The fact that they are incompetent and ineffective at taking life isn't from a lack of trying. Arabs just make the worst soldiers, they suck monkey balls each and every time they go to war against a real army, they lose every single bloody time because they don't have even basic competence with there weapons.
 

SellyCat

TRIBE Member
Genesius said:
What logic is there to that^?

Would Israel be more justified if it used less weapons?
Or maybe if it killed 200 less civilians?
Or would you feel better if more Israelis died just to even the score?

Seriously. Israel should have kept it's army back and abolished the laws preventing arms dealers from selling short and medium range missiles and mortars to residents of the north. In the intifada, the army would have been more "fair", if they hadn't prevented an all-out civil war between settlers and palestinians. Maybe the settlers should have gotten the chance to own huge quantities of explosives and launch their own attacks against Palestinian civillians--because, afterall, their anger and rage is so understandable. Root causes and all that. Maybe if they had donated 2,000 missiles to the residents of Sderot after they out of Gaza...let the residents defend themselves in a proportionate manner by targeting the civillians in Beit Hanun. That would have been, literally, proportionate. Would people accept that situation?

Nope.

Israel would be called a state-sponsor of terror! They're sitting idly by while their citizens perpetrate acts of deliberate mass murder against the Palestinian civillians. People wouldn't care that Israel stopped using tanks and planes; they'd still be in receipt of unlimited--disproportionate--criticism. The only difference: the body counts on both sides would be 10 times higher than they are today. That's what you'd get with proportionate warfare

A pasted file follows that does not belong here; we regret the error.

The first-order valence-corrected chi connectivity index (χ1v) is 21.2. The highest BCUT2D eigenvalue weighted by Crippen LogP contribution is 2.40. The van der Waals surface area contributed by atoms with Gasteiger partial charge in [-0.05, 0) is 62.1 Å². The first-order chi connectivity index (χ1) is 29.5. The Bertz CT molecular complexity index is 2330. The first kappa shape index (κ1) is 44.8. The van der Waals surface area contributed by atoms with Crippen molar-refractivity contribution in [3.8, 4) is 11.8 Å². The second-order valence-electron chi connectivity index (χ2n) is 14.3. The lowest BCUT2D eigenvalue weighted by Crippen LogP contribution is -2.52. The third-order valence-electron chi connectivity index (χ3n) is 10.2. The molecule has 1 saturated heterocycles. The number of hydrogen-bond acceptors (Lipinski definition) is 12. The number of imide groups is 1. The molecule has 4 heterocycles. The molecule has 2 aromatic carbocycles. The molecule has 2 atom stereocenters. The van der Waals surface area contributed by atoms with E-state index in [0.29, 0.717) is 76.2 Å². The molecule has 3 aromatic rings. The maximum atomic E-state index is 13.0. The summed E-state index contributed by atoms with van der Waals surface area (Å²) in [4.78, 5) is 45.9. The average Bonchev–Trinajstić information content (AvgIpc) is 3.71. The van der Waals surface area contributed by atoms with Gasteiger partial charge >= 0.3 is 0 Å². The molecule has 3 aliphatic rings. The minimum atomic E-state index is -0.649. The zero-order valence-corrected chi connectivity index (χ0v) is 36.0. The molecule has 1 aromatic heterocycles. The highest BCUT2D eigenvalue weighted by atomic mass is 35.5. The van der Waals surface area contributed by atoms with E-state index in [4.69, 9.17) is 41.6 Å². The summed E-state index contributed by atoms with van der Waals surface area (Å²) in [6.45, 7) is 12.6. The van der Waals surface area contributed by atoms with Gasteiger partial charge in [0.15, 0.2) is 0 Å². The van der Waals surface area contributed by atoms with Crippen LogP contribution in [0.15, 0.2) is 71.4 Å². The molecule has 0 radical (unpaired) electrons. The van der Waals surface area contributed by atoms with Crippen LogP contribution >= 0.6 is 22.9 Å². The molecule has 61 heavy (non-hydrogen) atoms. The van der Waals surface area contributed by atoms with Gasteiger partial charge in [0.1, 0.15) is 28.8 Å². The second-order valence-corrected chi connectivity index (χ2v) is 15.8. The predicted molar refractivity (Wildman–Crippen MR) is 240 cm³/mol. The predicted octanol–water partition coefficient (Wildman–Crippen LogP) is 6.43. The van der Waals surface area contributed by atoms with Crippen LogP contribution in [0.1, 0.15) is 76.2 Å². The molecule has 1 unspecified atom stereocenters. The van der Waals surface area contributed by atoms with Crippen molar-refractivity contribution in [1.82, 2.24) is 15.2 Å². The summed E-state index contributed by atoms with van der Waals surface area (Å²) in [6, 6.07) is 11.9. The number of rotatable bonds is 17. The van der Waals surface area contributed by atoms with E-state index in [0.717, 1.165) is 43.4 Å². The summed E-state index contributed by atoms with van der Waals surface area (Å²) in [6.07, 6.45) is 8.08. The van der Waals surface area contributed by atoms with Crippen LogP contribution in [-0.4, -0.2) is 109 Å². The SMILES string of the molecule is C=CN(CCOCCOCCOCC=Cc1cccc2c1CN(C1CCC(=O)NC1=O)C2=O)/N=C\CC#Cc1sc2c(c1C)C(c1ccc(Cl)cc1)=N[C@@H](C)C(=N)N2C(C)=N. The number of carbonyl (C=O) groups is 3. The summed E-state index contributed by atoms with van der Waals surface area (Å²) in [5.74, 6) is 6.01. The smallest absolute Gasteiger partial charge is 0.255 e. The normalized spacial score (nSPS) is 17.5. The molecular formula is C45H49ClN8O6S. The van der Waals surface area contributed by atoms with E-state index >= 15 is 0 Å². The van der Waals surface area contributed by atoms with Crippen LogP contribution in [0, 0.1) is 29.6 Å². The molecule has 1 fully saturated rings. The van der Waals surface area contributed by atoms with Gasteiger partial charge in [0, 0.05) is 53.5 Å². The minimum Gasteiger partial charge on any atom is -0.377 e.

SellyCat

TRIBE Member
Vincent Vega said:
Actually Ditto, the pea shooter which led to this response was a vintage, WW2 era "rocket" which would barely make it from Toronto to Oakville. And despite the thousands of these awesome and scary weapons "raining" down, not one person was killed. Remember?

What do Toronto and Oakville have to do with this? That's misdirection. We're talking about an extremely tiny peice of geography; what matters is that there are cities within range of these missiles, and hezbollah is deliberately aiming them at civillian population centers. THe reason there have been few civillian casualties is because they have *bomb shelters*--that's how used to this they are. While hundreds of missile rain down on them, destroying their homes, they're in fortified structures. Imagine if I made a comparison between Katyushas destroying Israeli homes and the IDF bulldozing Palestinian houses. People would lose their shit. 1 Katyusha will blow up a whole house.